Will Medicare Cover My Eyelid Surgery?

male upper blepharoplasty

Medicare Criteria and Rebates for Eyelid Lift Cosmetic Surgery (Blepharoplasty Rebates)

Over time, you may have noticed that your eyelids are not what they used to be. They may droop or sag, making you appear older or more tired than you really are. Blepharoplasty surgery (eyelid lift) can be performed on the upper or lower (or both) eyelids to widen the appearance of the eyes. This typically results in a more youthful and ‘refreshed’ appearance. But when does eyelid surgery become medically necessary? In order for Medicare to cover your Eyelid surgery, you must meet a very stringent set of criteria outlined in the Medicare Benefits Schedule (MBS).

Is Eyelid Surgery Always Covered by Medicare?

Blepharoplasty or eyelid surgery may attract Medicare rebates and private health fund cover if it is performed for medical reasons ONLY.

The Medicare Benefits Schedule code or item number 45617 for Upper Eyelid Surgery covers the condition involving ptotic (drooping) eyelid skin. For Medicare funding, your upper eyelid skin must droop significantly and have an impact on your field of vision. If your eyelid skin makes it difficult to see, and you require eyelid ptosis surgery to relieve this, you may be eligible for a Medicare rebate on your Eyelid Surgery (Blepharoplasty) procedure. You will be required to take a visual field test by an opthalmologist to prove this.

If the surgery is performed to reconstruct eyelid cancer defects, improve accidental injuries, birth deformities and eyelid malpositions such as entropion and ectropion, it is considered medical and will attract a Medicare benefit and private health cover.

During your initial consultation with Specialist Plastic Surgeon Dr Doyle, he will give you an indication of whether or not you satisfy the criteria for medically necessary eyelid surgery. To receive a Medicare item number immediately, you will need to show evidence that demonstrates the clinical need for eyelid surgery. This includes reports from an optometrist or ophthalmologist.

How Much Will Medicare Contribute Towards My Blepharoplasty?

It’s important to know that Medicare won’t subsidise the cost of the entire procedure. Instead, Medicare covers 75% of the fees outlined in the Medicare Benefits Schedule. These fees are commonly lower than the costs of the procedure.

Benefits of Receiving a Medicare Rebate for Eyelid Surgery

The biggest benefit of receiving a Medicare rebate is the reduction in the total out of pocket costs for your medically necessary eyelid surgery.

This is because Private Health Insurance is required to assist with the cost of medical services that fall under the guidelines of the MBS. So, if you attract a Medicare code for Blepharoplasty, you may be covered for private patient hospital cover, general cover (commonly known as extras), or combined hospital and general cover.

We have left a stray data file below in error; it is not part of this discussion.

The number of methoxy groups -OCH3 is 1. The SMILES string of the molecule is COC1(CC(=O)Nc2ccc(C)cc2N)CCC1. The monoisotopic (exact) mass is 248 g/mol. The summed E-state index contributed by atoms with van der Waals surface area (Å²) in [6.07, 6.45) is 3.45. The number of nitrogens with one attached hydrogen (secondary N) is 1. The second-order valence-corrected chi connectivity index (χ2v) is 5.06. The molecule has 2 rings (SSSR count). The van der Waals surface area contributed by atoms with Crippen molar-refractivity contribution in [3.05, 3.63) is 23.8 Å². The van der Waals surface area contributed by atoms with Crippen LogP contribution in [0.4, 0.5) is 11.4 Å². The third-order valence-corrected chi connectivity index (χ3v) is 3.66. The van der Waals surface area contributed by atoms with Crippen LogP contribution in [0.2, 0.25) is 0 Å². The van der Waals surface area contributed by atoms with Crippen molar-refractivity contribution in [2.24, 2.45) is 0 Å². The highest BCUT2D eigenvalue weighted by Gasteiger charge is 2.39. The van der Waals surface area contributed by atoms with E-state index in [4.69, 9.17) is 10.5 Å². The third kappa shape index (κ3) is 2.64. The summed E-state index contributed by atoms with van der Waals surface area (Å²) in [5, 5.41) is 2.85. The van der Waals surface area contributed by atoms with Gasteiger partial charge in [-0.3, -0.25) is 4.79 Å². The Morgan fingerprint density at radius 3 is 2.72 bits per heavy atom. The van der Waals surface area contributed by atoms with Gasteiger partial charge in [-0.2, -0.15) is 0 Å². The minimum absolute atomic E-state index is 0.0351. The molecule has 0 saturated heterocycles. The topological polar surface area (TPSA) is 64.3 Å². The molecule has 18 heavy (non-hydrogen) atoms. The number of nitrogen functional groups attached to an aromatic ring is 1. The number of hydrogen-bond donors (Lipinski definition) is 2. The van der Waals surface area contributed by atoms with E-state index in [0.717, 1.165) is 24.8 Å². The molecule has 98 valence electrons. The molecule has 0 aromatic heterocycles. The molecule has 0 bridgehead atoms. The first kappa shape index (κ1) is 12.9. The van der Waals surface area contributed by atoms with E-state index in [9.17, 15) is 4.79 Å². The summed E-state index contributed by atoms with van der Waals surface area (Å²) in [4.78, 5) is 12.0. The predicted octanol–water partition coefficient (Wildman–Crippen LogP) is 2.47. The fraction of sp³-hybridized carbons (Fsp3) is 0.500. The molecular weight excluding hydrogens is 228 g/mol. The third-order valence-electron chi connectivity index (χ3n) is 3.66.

This typically requires a comprehensive or “top cover” policy. We advise that you check with your private health fund if your plan covers you for the procedure.

What Happens to the Eyelids With Age?

droopy eyelid medicare brisbane clinic
Image sourced from Cleveland Clinic

The sensitive eye area is one of the first body parts to show early signs of aging. Aging impacts the bone of the eye socket as well as the eyelid muscles – which weaken with time.

Superficially, age and long-term sun exposure impact the appearance of the skin and fat around the eyes. This can make you appear tired, sad or angry, regardless of your actual emotions. When these changes become severe, they can impact your vision. Common ageing changes include:

Upper Eyelid

  • Thin excess eyelid skin that appears loose and crepey
  • Eyelid skin that rests on your eyelashes
  • Saggy or droopy upper eyelid skin (ptosis) which causes a tired look
  • Excess fat that sags or bulges causing a ‘full’ upper eye look
  • Hollow and sunken eyelids due to fat retracting into the eye socket
  • Eyelid crease that appears absent or very high
  • Asymmetrical eyelid crease

Lower Eyelid

Ageing changes in the lower eyelid are a result of the under-eye bone shrinking with age. This can cause the appearance of bulging eye bags, deepening of the undereye groove or loose and saggy lower eyelids. Common ageing changes include:

  • Thin and crepey skin in excess
  • Bulging fat which causes eye bags
  • Hollowing under the eye due to loss of bone and soft tissue
  • The lower eyelid appears ‘pulled down’
  • Droopy corners of the eyelid causing a sad look
  • The edge of the lower eyelid turns out due to muscle weakness (ectropion)
  • The edge of the lower eyelid turns in due to muscle over-activity (entropion)

Fortunately, blepharoplasty can be performed on either the upper eyelids or the lower eyelids (or both) to reverse these common concerns. This procedure is performed by Specialist Plastic Surgeon Dr Doyle at John Flynn Private Hospital. It involves removing the excess fat or skin around the eyelids and tightening the loose muscle if required.

Will Medicare Cover My Eyelid Surgery?

If your Blepharoplasty surgery is being performed out of medical necessity, Medicare may cover a portion of the cost of your Eyelid surgery. Some of your costs may also be covered by a partial rebate from your Private Health Fund if you have sufficient cover.

It’s important to know that the criteria to receive a rebate is very strict and may require extensive assessments, medical visits, photographs and testing to take place for approval.

Medical indications for the necessity of Eyelid Surgery include:

  • Your eyelid skin has lost its collagen, firmness or elasticity causing it to droop over the eyelashes and impede your vision. This leads to a tired or angry look as well as vision impairment from an obscured iris (obstructed vision).
  • If your eyelid impacts the field of vision, eye function and health of the eye area, you may be eligible for a rebate.